In part 5 of Jay Rosen’s series on corporate monitorships, he discusses the always controversial topic of monitorship expenses, along with the various factors that play into overall cost.
In any post-resolution monitorship, the monitor is most likely coming in at the end of a long process. If it was an FCPA enforcement action, it could have been a years-long process with a lengthy investigation, coupled with an extensive remediation and then a long negotiation with the government over the final penalty. Yet there is an approach that a company can use to help the final leg of this process be more palatable.
The Scope of the Monitorship
This process can be broken down into three key areas. The first is the scope of the monitorship.
One must understand the settlement documents so that they can fully appreciate the scope of the monitor’s remit and what the government expects from the monitor.
Some resolutions can have a narrow focus, with a finite number of records or other documents to review. With such information, the company can work to scope out a range of what their costs might be. Conversely, the settlement documents can literally be wide-open, which obviously will have a dramatic impact on potential costs and even estimating.
The Frequency of the Engagement
The next factor to consider is frequency, by which I mean how often the monitor is engaging in monitorship activities for the company – daily? weekly? quarterly?
The frequency of monitoring will have a significant impact on your overall monitorship costs.
Another factor to consider is duration. Tied to the question of frequency is the length of the monitorship. How long the monitorship will last – one year, two years, three years or even five years – is a critical element.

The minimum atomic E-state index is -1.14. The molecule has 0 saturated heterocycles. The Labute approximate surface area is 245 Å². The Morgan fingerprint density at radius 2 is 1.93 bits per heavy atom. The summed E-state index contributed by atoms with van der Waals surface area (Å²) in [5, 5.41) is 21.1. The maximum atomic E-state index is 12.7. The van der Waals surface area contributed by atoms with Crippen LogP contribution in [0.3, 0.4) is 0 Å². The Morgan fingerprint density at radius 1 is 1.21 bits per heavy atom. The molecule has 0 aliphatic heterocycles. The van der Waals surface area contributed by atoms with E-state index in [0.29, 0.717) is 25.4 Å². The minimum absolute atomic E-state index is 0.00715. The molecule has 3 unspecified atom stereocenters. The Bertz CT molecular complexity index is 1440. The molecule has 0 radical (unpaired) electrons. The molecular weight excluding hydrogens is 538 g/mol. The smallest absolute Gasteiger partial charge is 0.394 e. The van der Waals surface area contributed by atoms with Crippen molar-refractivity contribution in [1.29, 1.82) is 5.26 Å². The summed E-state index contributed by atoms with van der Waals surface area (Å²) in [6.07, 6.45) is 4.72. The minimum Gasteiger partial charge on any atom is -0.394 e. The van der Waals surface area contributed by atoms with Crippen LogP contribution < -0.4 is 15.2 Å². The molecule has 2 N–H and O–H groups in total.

Experience of the Monitor
The final factor (and often a key differentiator) is the monitor’s relevant experience. As we explored previously, one really needs to have a very direct conversation with monitor candidates to determine if they have the requisite experience and temperament to work with other individuals or teams of individuals.
Does the monitor understand their role, as prescribed by the four corners of the settlement document(s)? Or are they going to reinvent the wheel for each new part of the monitorship?
If they take this approach as they are going along, this is will surely add to the cost of the monetization, so that’s a factor that companies would be wise to consider.
…Another important factor on potential costs is they are driven by not only the scope of the monitorship, but also – and this is key – the efficiency and experience of the monitor.
Cost Control and the Monitor’s Workplan
A key document for cost control can be the monitor’s workplan, which outlines the monitor’s anticipated services. This gives the monitor, the company and the government a set of expectations for the tasks to be accomplished. Even though it may turn out to be a preliminary document, it does help to provide a level of certainty and a framework for moving forward.
It’s equally important for the monitor to understand they do not have to look at everything during the monitorship.
You can randomly sample and drill down to test if you need to do so. A monitor does not have to interview all persons in a high-risk location, but can select certain employees for a focus group and then perform a round of interviews if required. The workplan and its execution can be a powerful tool to help not only estimate the total cost, but also keep expenses down.
In case you missed the earlier installments of this ongoing series, please see the links below.